Bullitt also wants to turn a profit. Hayes, who organized the first Earth Day, has likened the project to building the first Prius.
The Bullitt Center has been designed to provide all its own water from the rain that falls on its roof, and to process all its own sewage.
Timbers for the 50,000-square-foot building’s frame come only from forests certified as sustainable by the world’s toughest review body.
Builders weren’t allowed to use common building materials that contain PVC plastics, mercury, cadmium and about 360 other substances considered hazardous. The building has no parking for tenants’ cars, only for bikes and delivery vehicles.
Extra-high ceilings, narrow floor plates that allow daylight to penetrate to the building’s core, and a multitude of energy-saving features have cut the center’s projected consumption to one-quarter that of a conventional building.
During a sunny stretch last month, the rooftop solar array already was pumping kilowatts into the grid.
The Bullitt Center’s first signed tenants were organizations deeply involved in green construction and design, groups that considered a presence in the building part of their calling.
The Bullitt Foundation is occupying half the top floor. The International Living Future Institute, which devised the Living Building Challenge, and the University of Washington’s Integrated Design Lab, an arm of the architecture department, are taking the first floor and most of the second.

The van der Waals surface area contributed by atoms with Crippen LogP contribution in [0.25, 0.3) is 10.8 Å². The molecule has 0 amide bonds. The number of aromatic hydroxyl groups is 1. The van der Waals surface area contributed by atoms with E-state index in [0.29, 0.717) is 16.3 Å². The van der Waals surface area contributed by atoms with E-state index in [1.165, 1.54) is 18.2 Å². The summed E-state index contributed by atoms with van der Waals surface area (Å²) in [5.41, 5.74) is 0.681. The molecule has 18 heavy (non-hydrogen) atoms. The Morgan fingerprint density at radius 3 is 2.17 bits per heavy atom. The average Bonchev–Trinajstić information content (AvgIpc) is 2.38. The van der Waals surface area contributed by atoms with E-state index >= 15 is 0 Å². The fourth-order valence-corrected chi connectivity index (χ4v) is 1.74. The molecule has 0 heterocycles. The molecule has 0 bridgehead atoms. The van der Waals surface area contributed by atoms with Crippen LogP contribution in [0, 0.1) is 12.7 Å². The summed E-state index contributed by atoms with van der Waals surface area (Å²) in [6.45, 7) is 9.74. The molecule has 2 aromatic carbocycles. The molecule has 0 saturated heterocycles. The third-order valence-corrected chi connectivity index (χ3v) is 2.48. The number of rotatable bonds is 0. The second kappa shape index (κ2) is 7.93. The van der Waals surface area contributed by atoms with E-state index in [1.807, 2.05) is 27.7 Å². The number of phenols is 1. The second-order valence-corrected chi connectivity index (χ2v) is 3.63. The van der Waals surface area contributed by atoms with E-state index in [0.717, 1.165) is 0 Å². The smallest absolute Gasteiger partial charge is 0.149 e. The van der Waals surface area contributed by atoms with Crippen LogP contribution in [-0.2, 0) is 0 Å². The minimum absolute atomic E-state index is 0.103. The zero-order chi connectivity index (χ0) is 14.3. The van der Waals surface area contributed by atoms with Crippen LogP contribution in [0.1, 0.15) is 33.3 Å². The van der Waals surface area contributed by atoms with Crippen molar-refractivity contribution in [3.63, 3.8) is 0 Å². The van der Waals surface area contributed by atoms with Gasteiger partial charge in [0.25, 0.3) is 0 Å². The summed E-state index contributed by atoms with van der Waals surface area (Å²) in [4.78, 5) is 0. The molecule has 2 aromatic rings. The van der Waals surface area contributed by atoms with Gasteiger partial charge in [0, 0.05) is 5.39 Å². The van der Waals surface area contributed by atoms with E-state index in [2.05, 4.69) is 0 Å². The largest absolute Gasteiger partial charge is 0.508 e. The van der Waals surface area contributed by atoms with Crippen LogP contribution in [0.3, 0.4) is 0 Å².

The institute and the lab, which helped brainstorm the building, also are partnering with the foundation to monitor the center’s performance and educate the public about it.
Tours are planned six days a week.
Other organizations involved in planning and building the center — including general contractor Schuchart — had tentatively planned to move into the building but later backed out.
Schuchart’s building-division manager, Casey Schuchart, says the company concluded it would rather own its headquarters than rent.
In recent weeks, however, the Bullitt Center has been signing tenants with no link to the building’s origins or mission.
They just like what it stands for.
“These are the early adopters,” says Hayes. “These are the people who start lining up at night for the latest iPhone.”
New tenant Intentional Futures was founded in 2010 by former Microsoft executives. It calls itself “a product envisioning, design and engineering studio” and is working on several projects for Bill Gates and the Gates Foundation.
There’s more risk in an untested, unconventional building like the Bullitt Center, founder Sands acknowledges — but that’s OK.
“Bullitt is a prototype,” the former director of envisioning at Microsoft says. “We believe in prototyping.”